which departed from Barcelona, Spain. On his first night
aboard, at approximately 11:30 p.m., Guevara was walking on
an outdoor deck near the pool, searching for the ship's
cigar lounge. He walked up three steps to a landing. After
the landing, there is a single step down, which Guevara
claims he did not see. When he stepped down, Guevara slipped on
the deck and fell, landing with his arm wedged between the
wall and a handrail. As a result, Guevara broke his arm.
he fell, Guevara noticed a "sheen" of water on the
floor where he slipped and that a lightbulb was out in one of
the globe lamps at the top of the steps. Directly underneath
the unilluminated lamp was a permanently affixed warning
sign: "ATTENTION! FOR YOUR OWN SAFETY PLEASE USE THE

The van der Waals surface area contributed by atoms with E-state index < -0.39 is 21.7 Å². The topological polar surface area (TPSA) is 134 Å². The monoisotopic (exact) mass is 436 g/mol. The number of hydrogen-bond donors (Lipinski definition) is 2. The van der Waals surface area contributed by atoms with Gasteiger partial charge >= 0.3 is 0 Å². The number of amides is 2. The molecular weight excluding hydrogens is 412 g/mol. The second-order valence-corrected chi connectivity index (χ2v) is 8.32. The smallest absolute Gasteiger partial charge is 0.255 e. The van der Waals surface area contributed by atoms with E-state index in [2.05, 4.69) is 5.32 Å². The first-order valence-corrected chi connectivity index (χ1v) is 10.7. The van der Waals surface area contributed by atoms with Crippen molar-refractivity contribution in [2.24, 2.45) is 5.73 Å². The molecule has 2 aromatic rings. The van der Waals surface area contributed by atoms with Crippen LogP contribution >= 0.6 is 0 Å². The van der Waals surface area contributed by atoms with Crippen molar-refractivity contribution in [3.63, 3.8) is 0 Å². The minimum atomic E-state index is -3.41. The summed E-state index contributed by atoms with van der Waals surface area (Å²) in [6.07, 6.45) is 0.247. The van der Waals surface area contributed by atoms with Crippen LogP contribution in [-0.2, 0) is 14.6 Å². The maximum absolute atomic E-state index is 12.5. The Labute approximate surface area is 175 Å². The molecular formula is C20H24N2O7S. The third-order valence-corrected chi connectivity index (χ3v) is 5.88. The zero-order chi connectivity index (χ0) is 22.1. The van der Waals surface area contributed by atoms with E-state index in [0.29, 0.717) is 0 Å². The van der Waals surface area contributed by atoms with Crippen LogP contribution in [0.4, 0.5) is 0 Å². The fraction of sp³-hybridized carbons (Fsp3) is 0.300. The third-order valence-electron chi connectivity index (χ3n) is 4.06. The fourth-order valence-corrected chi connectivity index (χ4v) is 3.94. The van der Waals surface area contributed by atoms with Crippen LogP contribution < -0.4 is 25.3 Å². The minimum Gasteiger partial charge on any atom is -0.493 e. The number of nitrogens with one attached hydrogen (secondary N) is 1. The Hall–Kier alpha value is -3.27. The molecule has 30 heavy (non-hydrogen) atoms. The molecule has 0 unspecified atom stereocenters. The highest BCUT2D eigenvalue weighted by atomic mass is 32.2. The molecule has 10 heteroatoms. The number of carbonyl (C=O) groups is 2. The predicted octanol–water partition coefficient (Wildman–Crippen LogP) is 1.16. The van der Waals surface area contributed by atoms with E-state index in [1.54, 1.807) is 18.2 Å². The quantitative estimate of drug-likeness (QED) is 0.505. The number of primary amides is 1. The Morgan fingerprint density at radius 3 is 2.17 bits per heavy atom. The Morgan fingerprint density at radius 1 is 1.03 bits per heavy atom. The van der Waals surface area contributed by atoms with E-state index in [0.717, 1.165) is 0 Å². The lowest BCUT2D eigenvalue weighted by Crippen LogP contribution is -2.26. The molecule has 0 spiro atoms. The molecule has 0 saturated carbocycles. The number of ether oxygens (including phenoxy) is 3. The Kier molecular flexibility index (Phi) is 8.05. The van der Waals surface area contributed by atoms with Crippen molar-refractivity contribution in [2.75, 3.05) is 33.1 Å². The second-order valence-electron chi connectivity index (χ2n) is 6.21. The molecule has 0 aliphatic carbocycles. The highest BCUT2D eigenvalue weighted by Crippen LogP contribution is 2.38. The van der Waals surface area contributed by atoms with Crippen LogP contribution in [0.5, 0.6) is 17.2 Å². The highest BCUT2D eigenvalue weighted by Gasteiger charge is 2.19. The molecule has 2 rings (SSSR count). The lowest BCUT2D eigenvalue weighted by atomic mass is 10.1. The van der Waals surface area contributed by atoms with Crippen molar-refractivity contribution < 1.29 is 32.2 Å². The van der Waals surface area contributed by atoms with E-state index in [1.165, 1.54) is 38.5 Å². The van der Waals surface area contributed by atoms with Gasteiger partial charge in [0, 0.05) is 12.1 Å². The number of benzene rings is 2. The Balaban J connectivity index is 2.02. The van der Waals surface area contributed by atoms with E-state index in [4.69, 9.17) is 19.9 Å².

HANDRAIL. WATCH YOUR STEP." Guevara contends that he
could not see the warning sign because the bulb immediately
above the sign was out.
filed a complaint against NCL in the Southern District of
Florida. He alleged that NCL negligently failed to (1) warn
passengers of the step down, and (2) maintain and inspect the
lighting in the area.
Expert Witness Reports
parties proceeded to discovery. The district court's
Scheduling Order set Guevara's expert disclosure deadline
for June 18th, NCL's expert disclosure deadline for July
2nd, and the disclosure deadline for any rebuttal expert
witness reports for July 16th.
disclosed Dr. Ronald Zollo as an expert and served a copy of
his report on June 20th-two days after the expert disclosure